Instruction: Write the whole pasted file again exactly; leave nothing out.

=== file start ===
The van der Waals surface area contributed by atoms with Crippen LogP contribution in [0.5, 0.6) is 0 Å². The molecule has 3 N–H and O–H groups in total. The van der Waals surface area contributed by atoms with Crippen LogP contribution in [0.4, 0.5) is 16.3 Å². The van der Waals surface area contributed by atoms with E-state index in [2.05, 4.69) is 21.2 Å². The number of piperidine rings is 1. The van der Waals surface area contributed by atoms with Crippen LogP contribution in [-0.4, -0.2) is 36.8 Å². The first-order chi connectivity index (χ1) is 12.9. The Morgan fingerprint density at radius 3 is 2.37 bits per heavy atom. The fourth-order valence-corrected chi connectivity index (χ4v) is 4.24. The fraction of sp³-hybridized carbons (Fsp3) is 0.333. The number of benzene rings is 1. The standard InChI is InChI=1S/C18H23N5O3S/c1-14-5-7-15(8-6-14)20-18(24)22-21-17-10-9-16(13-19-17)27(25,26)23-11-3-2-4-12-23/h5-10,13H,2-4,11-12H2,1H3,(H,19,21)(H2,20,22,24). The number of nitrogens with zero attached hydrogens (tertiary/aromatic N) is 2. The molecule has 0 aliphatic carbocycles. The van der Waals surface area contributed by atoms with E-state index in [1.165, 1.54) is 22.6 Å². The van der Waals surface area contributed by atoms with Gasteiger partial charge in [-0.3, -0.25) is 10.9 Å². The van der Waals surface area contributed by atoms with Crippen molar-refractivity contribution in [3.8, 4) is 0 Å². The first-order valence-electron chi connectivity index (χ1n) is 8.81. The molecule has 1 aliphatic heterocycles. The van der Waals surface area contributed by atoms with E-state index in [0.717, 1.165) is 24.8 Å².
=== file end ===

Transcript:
The van der Waals surface area contributed by atoms with Crippen LogP contribution in [0.5, 0.6) is 0 Å². The molecule has 3 N–H and O–H groups in total. The van der Waals surface area contributed by atoms with Crippen LogP contribution in [0.4, 0.5) is 16.3 Å². The van der Waals surface area contributed by atoms with E-state index in [2.05, 4.69) is 21.2 Å². The number of piperidine rings is 1. The van der Waals surface area contributed by atoms with Crippen LogP contribution in [-0.4, -0.2) is 36.8 Å². The first-order chi connectivity index (χ1) is 12.9. The Morgan fingerprint density at radius 3 is 2.37 bits per heavy atom. The fourth-order valence-corrected chi connectivity index (χ4v) is 4.24. The fraction of sp³-hybridized carbons (Fsp3) is 0.333. The number of benzene rings is 1. The standard InChI is InChI=1S/C18H23N5O3S/c1-14-5-7-15(8-6-14)20-18(24)22-21-17-10-9-16(13-19-17)27(25,26)23-11-3-2-4-12-23/h5-10,13H,2-4,11-12H2,1H3,(H,19,21)(H2,20,22,24). The number of nitrogens with zero attached hydrogens (tertiary/aromatic N) is 2. The molecule has 0 aliphatic carbocycles. The van der Waals surface area contributed by atoms with E-state index in [1.165, 1.54) is 22.6 Å². The van der Waals surface area contributed by atoms with Gasteiger partial charge in [-0.3, -0.25) is 10.9 Å². The van der Waals surface area contributed by atoms with Crippen molar-refractivity contribution in [3.8, 4) is 0 Å². The first-order valence-electron chi connectivity index (χ1n) is 8.81. The molecule has 1 aliphatic heterocycles. The van der Waals surface area contributed by atoms with E-state index in [0.717, 1.165) is 24.8 Å².